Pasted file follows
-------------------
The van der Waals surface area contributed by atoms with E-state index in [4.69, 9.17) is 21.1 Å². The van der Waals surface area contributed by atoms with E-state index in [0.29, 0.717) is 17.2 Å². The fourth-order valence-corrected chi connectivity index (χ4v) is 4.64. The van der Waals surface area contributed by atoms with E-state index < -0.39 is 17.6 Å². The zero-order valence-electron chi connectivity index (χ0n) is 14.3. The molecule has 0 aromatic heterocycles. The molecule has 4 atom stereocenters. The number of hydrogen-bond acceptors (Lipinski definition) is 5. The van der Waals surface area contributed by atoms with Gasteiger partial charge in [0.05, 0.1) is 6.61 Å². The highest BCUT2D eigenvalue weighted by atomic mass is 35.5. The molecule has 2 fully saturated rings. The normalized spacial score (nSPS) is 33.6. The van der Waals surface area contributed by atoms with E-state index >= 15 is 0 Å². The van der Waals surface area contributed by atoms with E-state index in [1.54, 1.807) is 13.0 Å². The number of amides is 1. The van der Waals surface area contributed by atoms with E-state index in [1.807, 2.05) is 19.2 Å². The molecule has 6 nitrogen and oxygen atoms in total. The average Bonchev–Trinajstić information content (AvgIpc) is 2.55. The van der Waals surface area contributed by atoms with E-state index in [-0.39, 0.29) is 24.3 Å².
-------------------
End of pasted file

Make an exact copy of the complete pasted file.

The van der Waals surface area contributed by atoms with E-state index in [4.69, 9.17) is 21.1 Å². The van der Waals surface area contributed by atoms with E-state index in [0.29, 0.717) is 17.2 Å². The fourth-order valence-corrected chi connectivity index (χ4v) is 4.64. The van der Waals surface area contributed by atoms with E-state index < -0.39 is 17.6 Å². The zero-order valence-electron chi connectivity index (χ0n) is 14.3. The molecule has 0 aromatic heterocycles. The molecule has 4 atom stereocenters. The number of hydrogen-bond acceptors (Lipinski definition) is 5. The van der Waals surface area contributed by atoms with Gasteiger partial charge in [0.05, 0.1) is 6.61 Å². The highest BCUT2D eigenvalue weighted by atomic mass is 35.5. The molecule has 2 fully saturated rings. The normalized spacial score (nSPS) is 33.6. The van der Waals surface area contributed by atoms with E-state index >= 15 is 0 Å². The van der Waals surface area contributed by atoms with E-state index in [1.54, 1.807) is 13.0 Å². The number of amides is 1. The van der Waals surface area contributed by atoms with E-state index in [1.807, 2.05) is 19.2 Å². The molecule has 6 nitrogen and oxygen atoms in total. The average Bonchev–Trinajstić information content (AvgIpc) is 2.55. The van der Waals surface area contributed by atoms with E-state index in [-0.39, 0.29) is 24.3 Å².